Interview with Gladys Kong, UberMedia

Story by Benjamin F. Kuo


It's the age of smartphones and mobile data, where there are now apps gathering an immense amount of information about where we are, what stores we visit, and what we are doing. How do you make sense of all that data and actually help it to drive business decisions? Pasadena-based UberMedia ( is taking that data, and sorting through it to help businesses. We interviewed Gladys Kong, the CEO of UberMedia, to learn more about what the company is doing, and how it's using mobile location data to help companies with their business decisions.

For those who aren't familiar with UberMedia and what it is doing today, tell us a bit about what your business is about now?

Gladys Kong: UberMedia today is an ad and technology solutions company. We take mobile behavior signals, and create actionable insights to power advertising, business intelligence, and measurement. Today, we do business with major brands and advertising agencies, including a lot of retail brands, providing them with business intelligence. We also work with companies doing measurement of marketing campaigns and store visits.

How do you gather all of that mobile behavior information?

Gladys Kong: As you know, we started out in mobile apps. We started out as a social media app developer in 2010, which gave us an opportunity to figure out how a powerful and rich data set would allow us to mine the interests and consumer behavior out of mobile signals. At the beginning, we were just collecting all of those data signals to improve the user experience on our app. Later, we learned that knowing that about a user helps with targeting in advertising, and how that can help improve business metrics and help you make better decisions. We started out as a social media apps company, and pivoted to mobile advertising, and now we are providing broader data and technology, not just for advertising, but also other business decisions.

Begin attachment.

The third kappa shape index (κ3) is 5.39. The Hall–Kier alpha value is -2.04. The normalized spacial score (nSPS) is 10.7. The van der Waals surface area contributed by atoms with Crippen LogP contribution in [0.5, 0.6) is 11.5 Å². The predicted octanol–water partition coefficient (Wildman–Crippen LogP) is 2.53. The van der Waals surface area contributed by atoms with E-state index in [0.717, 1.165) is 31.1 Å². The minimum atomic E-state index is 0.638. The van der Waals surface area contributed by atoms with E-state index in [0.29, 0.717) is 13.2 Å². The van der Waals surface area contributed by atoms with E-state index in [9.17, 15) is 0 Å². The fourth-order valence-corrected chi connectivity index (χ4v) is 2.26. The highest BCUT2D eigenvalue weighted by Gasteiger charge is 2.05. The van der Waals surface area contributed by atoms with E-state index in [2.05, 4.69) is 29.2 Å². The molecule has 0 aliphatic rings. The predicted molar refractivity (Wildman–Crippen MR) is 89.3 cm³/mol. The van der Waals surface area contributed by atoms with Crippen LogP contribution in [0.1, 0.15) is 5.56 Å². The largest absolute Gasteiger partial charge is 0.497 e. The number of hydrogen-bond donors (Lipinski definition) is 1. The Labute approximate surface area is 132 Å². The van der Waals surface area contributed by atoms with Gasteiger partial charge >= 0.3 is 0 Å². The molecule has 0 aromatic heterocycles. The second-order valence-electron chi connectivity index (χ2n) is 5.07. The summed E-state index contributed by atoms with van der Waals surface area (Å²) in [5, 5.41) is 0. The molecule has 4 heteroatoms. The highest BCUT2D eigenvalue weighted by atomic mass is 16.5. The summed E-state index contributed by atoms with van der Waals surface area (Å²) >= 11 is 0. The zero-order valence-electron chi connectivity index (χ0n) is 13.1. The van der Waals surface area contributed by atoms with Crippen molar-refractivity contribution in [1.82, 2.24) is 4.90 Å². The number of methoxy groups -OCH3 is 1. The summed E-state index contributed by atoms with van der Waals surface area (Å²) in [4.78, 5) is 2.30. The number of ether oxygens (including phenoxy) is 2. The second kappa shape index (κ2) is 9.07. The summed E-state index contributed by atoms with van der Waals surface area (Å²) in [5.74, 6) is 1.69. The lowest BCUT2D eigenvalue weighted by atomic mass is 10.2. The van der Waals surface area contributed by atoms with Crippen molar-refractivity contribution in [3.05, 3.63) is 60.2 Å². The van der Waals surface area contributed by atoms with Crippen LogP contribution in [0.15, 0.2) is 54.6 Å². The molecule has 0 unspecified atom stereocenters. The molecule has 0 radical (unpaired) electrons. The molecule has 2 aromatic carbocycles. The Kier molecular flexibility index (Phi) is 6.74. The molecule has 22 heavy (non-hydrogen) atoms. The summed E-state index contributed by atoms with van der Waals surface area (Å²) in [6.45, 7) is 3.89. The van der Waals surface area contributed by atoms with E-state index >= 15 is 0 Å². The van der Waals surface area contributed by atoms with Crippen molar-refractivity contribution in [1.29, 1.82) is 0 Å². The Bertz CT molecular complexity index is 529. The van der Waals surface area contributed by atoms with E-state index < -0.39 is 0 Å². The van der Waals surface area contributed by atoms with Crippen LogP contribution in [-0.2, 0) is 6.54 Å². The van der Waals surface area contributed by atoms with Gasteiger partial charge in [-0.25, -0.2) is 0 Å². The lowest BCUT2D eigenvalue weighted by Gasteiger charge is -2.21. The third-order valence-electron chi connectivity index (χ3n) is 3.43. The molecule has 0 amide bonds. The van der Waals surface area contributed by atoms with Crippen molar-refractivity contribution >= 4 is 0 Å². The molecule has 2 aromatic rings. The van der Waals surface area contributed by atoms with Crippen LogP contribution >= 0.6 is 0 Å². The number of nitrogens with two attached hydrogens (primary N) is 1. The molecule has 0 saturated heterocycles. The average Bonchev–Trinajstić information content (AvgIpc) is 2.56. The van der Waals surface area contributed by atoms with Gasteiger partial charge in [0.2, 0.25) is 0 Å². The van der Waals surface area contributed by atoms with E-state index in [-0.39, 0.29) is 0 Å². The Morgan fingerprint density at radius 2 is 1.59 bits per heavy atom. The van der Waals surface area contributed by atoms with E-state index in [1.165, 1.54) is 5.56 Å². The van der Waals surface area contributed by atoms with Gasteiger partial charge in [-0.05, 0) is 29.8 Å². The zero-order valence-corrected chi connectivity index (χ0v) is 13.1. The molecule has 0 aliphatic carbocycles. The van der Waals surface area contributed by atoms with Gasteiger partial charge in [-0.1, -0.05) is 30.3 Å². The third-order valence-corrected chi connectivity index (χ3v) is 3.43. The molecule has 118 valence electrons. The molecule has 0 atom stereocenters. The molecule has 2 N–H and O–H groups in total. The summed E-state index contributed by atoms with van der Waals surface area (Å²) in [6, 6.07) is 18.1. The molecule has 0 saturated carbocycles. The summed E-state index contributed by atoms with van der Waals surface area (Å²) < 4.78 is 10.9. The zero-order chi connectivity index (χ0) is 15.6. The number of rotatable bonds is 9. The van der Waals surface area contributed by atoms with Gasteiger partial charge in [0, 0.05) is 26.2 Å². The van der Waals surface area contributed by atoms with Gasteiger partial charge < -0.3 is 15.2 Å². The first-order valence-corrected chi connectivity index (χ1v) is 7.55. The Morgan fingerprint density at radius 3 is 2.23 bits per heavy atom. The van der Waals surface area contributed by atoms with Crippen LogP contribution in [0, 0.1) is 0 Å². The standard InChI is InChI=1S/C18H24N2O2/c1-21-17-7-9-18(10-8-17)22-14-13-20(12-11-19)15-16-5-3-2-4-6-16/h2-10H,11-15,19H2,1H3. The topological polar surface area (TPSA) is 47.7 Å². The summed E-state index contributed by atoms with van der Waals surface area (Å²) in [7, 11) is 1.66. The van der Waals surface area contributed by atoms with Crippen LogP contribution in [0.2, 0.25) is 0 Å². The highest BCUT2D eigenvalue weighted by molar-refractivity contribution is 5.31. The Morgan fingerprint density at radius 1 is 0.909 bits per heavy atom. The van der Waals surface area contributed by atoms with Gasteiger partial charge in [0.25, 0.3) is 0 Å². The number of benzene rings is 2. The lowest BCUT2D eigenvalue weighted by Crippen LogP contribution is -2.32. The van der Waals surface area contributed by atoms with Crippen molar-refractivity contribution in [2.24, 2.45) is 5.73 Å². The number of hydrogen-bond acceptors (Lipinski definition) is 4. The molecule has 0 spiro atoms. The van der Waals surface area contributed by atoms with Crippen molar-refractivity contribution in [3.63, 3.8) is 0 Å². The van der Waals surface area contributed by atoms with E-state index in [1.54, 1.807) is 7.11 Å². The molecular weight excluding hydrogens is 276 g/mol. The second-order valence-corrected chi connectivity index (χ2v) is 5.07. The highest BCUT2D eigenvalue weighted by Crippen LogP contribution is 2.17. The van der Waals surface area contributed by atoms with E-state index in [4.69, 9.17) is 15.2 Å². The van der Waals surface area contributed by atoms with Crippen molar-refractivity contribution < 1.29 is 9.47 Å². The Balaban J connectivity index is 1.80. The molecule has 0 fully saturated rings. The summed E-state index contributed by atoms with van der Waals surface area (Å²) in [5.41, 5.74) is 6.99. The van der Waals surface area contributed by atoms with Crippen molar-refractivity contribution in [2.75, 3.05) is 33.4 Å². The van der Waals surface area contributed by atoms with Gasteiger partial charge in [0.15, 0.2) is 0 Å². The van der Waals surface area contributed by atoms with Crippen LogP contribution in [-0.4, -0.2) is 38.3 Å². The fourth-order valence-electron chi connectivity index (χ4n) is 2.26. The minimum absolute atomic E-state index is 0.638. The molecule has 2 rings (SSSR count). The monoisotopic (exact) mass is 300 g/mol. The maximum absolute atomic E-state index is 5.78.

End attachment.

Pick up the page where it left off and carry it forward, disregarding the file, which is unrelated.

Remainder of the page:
What kind of decisions and data are those businesses using?

Gladys Kong: For instance, location data. Knowing the trend of how people move around the city can help make such decisions as what new types of stores you might want to open, where you might want to put a restaurant, to figure out what is a good site location to open up that new store, where there are opportunities, what kind of inventory to stock. We also have information so you can figure out if people tend to do do-it-yourself projects on a sunny day or rainy day, and different factors and movements and behavior on all sorts of level.

Are those data points coming from your own apps, or other apps?

Gladys Kong: It's coming from our own apps, plus the apps of our partners. When you look at advertising, some apps are sharing location information and what apps you are in.

Having started UberMedia at the beginning of smartphones to today, any insights into anything you've learned along the way?

Gladys Kong: I think the biggest lesson we learned as a company, is that technology is only great if it applies to business and addresses some significant business need. You can build a great piece of technology, but unless it solves a problem for other companies, it doesn't matter. We learned a lot when we opened up our technology for advertising, and figured out what metrics matter to them, and what problems had not been solved. That was probably the biggest revelation for us early on. Online marketing has lots of tools to measure conversion, but it's very challenging for retailers to understand bad and good traffic. You've got to combine online marketing and offline measurement, to give brands more understanding of how their marketing spend is actually bringing people to their stores. I think we've solved the online and offline connection pretty well, using the data we have.

What's next for you, in terms of goals?

Gladys Kong: We are heading toward pushing our data to a broader range of businesses, to help those businesses understand how they can leverage mobile data to make better informed decisions. We're branching out from brands who have a typical online presence, to larger media companies or brands that don't exactly have an online marketing presence, but also need to measure in-store purchases and in other lines of business. We're focused on broadening the application of our mobile data.



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